If any workforce can save the US economy it’s the portable barriers.
On Monday morning I headed for the airport for a sneaky little jaunt to the US. The wife has sent me to try and keep the March Photo Scavenger Hunt trophey in the family.
I would say 90% of the times I fly I get pulled aide for the explosives test, today was no different.
I told the guy I always get picked and asked him why I fit the profile, he said he couldn’t answer that.
My plane left on time and the whole 13 hours the old man beside ensured he made full use of our shared arm rest. While on the other side of me the entire passenger and crew list made full use of hitting my elbow and knee. I couldn’t sleep a wink, it sucked.
Eventually we landed at LAX where I then spent 2 hours waiting in line for customs.
Hearded from one waiting room to another with a few hundred others.It was pretty painful.
Once I made it to the Customs officer he wasn’t very impressed with my reasoning for being in the states. I told his it was for the photo scav hunt so he asked lots about that, he then made me open my bags and show him what camera equipment I had brought with me. This went on for a while, eventually he stamped my passport.
Then I headed for more scrutiny so I could connect to a domestic Delta flight to New York.
This time I got patted down and sent through the body scanner.
The man was very gentle.
My Delta flight ended up being almost 2 hours late. Which was handy because I think I spent about 2 hours going in and out of the terminal toilet.
I arrived in NYC just before midnight and made it to the hotel at 2am, 32 hours after leaving home.
When parents buy their kids their first car or even when people buy their own first car I’m sure that first drive is full of two emotions. One being ‘Wahoooo I just got a new car’ and the other ‘Oh Shiiiiiiiiii&&&&&*********** I don’t want to crash it’.
I’m never going to get myself a new car, sure I got one for my birthday this year but I can’t actually drive it. Although I did try once and stalled it straight away. So that was that.
We have been using an antique push pull mower that is probably 100 years old. Lent to us by Lesley. It has worked quite well but never done a super job as the ground is too uneven and if by chance you encounter a stick it just stops and then the handles dig in to your ribs. This happens quite a lot as there is heaps of fallen sticks and twigs hidden in the uneven ground from the gum tree above.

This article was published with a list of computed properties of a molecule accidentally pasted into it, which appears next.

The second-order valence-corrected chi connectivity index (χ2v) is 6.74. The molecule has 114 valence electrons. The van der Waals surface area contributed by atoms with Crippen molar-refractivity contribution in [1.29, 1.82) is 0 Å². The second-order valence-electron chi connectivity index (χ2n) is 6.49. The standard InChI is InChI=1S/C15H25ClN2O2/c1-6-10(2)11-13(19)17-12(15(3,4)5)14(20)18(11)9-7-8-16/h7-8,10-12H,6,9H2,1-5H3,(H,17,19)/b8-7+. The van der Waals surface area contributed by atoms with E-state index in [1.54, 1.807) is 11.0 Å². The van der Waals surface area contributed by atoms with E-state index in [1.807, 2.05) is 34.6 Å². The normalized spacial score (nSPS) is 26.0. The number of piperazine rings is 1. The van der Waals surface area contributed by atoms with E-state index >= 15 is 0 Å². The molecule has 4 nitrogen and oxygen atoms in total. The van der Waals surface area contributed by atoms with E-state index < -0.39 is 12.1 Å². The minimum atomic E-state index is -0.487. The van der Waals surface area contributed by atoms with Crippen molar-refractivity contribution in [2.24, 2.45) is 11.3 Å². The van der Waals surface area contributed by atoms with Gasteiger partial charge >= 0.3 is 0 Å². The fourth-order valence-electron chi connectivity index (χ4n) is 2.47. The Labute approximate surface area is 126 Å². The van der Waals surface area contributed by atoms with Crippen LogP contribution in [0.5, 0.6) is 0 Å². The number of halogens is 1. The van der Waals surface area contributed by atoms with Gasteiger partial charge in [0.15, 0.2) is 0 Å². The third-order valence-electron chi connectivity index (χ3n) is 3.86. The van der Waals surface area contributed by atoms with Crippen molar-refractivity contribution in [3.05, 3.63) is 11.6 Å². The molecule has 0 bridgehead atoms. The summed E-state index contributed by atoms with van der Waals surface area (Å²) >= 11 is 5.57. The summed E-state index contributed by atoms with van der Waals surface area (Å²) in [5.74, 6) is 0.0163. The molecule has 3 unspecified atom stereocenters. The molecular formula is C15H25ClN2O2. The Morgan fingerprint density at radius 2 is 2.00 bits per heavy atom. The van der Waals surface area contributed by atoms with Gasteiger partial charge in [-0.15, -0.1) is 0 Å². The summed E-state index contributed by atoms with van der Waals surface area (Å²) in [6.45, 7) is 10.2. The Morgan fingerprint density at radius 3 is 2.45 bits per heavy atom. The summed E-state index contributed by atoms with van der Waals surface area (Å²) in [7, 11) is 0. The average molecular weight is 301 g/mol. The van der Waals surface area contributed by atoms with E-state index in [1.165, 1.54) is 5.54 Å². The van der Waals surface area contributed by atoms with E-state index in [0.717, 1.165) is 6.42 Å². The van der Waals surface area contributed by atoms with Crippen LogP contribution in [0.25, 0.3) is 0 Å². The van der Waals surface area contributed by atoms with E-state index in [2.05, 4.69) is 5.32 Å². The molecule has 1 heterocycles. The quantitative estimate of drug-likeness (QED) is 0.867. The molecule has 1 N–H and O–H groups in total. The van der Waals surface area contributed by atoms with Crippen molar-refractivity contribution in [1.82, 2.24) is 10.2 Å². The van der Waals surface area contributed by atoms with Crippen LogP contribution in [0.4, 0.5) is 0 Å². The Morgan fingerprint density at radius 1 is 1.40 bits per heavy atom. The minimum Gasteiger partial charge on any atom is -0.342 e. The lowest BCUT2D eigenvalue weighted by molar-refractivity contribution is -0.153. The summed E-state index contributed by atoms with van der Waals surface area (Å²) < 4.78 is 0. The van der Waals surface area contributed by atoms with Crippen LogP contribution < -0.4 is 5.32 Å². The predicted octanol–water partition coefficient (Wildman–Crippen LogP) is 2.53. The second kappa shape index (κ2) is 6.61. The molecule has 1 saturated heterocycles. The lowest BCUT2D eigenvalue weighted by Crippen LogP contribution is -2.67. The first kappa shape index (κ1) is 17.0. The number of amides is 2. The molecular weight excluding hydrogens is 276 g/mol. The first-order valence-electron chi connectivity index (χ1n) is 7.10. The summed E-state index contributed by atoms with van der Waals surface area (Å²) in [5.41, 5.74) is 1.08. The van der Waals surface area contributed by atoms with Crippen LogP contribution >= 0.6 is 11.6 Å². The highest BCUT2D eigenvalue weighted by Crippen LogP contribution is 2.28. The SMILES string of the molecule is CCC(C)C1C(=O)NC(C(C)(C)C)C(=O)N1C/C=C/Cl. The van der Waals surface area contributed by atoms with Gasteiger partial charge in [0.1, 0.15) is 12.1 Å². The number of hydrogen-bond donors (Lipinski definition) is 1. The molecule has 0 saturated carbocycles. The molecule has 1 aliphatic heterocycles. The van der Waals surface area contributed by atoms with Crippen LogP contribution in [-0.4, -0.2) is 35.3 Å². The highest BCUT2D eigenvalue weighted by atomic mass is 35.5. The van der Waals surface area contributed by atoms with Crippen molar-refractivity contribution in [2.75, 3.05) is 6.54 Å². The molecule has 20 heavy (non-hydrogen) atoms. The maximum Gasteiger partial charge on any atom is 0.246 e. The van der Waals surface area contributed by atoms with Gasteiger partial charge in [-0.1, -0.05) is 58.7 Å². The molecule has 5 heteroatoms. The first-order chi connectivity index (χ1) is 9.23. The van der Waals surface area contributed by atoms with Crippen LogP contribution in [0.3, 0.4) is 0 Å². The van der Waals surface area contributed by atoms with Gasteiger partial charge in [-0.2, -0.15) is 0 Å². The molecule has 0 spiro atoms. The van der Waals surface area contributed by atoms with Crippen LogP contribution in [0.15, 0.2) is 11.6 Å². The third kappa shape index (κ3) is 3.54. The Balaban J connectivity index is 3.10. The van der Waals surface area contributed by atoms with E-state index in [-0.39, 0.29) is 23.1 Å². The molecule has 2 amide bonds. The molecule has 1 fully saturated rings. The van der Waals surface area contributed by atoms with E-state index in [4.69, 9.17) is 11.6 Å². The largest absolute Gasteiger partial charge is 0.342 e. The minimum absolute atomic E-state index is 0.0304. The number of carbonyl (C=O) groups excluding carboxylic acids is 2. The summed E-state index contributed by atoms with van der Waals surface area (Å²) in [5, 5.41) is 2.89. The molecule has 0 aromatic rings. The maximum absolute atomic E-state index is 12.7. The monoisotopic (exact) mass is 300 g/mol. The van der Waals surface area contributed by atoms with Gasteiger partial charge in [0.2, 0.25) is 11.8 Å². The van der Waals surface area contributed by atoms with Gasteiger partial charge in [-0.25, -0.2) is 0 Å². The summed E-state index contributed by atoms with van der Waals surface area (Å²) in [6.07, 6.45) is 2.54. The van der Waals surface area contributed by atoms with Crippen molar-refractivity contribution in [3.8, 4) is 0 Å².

It’s hot frustrating work so I quit.
Jenny does most of the lawn mowing around here, unless we borrow the noobs petrol mower in which case I’m happy to take control and mow mow mow.
Yesterday we decided we should get a real mower.
We went off to bunnings as I had a voucher from Christmas and had a look at their range.
There is a lot of mowers at bunnings and not one staff member who knew about mowers. Apparently the mower guy knocks off at 3.
Anyway we looked at the mowers, then Jenny spotted the hippie mowers up the other end that run on batteries and dolphin smiles and the aura of lavender plants or something. So then we discussed the possibility of one of the cordless electric mowers. there was even one that was on super sale.
I went off in search of a staff member, which if you are familiar with bunnings it’s a good idea to take a satellite phone and food provisions for up to a month. the place is huge.
Eventually a lovely staff member came along who knew nothing about mowers and tried to find the box for the one we liked. He couldn’t find the box and said he had no idea where to look. So he suggested we come back a different day, I assume earlier in the day though because we all know the mower guy knocks off early, hopefully not to cut another mans grass because we all know that is wrong.
I came home sad, I didn’t have my first ever real man toy, I didn’t even have my first ever watered down pansy boy electric man toy.
forget Movember, that thing drags on for a whole month. Today was Mowday!
We set off to bunnings again, we made it to the carpark then the son had a melt down in the car because we hadn’t brought any food with us. Our first reaction was to be frustrated with him, but he’s a smart kid. He knows how big bunnings is and was just looking out for all our health and safety.
I found the mower man and got talking about what sort of mower would be best suited for us.
He talked us out of the dolphin, candle, herbal tea mower as they only work on flat ground with no sticks.
I talked him out of the cheapest petrol mower as it had terrible reviews online.
We settled on a new Makita mower. A bit more power than the bottom of the range but not big and fancy which we didn’t need.